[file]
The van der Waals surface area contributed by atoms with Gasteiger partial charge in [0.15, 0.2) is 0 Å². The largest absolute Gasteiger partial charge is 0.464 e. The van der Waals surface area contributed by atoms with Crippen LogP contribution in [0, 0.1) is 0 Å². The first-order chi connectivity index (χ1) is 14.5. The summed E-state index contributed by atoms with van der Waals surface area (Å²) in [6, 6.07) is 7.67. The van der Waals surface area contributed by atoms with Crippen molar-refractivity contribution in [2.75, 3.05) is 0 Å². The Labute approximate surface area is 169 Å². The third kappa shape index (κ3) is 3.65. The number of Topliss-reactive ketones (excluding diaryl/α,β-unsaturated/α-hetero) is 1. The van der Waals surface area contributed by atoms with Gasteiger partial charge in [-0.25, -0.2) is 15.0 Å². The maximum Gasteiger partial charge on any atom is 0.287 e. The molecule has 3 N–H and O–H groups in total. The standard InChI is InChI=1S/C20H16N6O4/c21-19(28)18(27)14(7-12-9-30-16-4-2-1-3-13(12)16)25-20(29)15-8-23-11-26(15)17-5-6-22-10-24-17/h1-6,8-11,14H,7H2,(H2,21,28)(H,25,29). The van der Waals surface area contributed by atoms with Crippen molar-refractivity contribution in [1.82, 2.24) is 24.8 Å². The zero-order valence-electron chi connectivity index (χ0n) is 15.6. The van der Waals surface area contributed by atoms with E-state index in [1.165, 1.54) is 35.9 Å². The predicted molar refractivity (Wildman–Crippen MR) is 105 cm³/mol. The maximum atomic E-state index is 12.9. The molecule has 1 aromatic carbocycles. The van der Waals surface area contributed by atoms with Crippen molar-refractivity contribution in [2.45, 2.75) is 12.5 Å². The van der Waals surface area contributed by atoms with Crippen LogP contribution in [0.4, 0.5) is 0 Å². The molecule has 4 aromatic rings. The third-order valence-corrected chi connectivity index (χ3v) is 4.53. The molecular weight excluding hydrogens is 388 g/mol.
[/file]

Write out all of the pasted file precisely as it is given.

The van der Waals surface area contributed by atoms with Gasteiger partial charge in [0.15, 0.2) is 0 Å². The largest absolute Gasteiger partial charge is 0.464 e. The van der Waals surface area contributed by atoms with Crippen LogP contribution in [0, 0.1) is 0 Å². The first-order chi connectivity index (χ1) is 14.5. The summed E-state index contributed by atoms with van der Waals surface area (Å²) in [6, 6.07) is 7.67. The van der Waals surface area contributed by atoms with Crippen molar-refractivity contribution in [2.75, 3.05) is 0 Å². The Labute approximate surface area is 169 Å². The third kappa shape index (κ3) is 3.65. The number of Topliss-reactive ketones (excluding diaryl/α,β-unsaturated/α-hetero) is 1. The van der Waals surface area contributed by atoms with Gasteiger partial charge in [-0.25, -0.2) is 15.0 Å². The maximum Gasteiger partial charge on any atom is 0.287 e. The molecule has 3 N–H and O–H groups in total. The standard InChI is InChI=1S/C20H16N6O4/c21-19(28)18(27)14(7-12-9-30-16-4-2-1-3-13(12)16)25-20(29)15-8-23-11-26(15)17-5-6-22-10-24-17/h1-6,8-11,14H,7H2,(H2,21,28)(H,25,29). The van der Waals surface area contributed by atoms with Crippen molar-refractivity contribution in [1.82, 2.24) is 24.8 Å². The zero-order valence-electron chi connectivity index (χ0n) is 15.6. The van der Waals surface area contributed by atoms with E-state index in [1.165, 1.54) is 35.9 Å². The predicted molar refractivity (Wildman–Crippen MR) is 105 cm³/mol. The maximum atomic E-state index is 12.9. The molecule has 1 aromatic carbocycles. The van der Waals surface area contributed by atoms with Crippen molar-refractivity contribution in [2.45, 2.75) is 12.5 Å². The van der Waals surface area contributed by atoms with Crippen LogP contribution in [0.4, 0.5) is 0 Å². The molecule has 4 aromatic rings. The third-order valence-corrected chi connectivity index (χ3v) is 4.53. The molecular weight excluding hydrogens is 388 g/mol.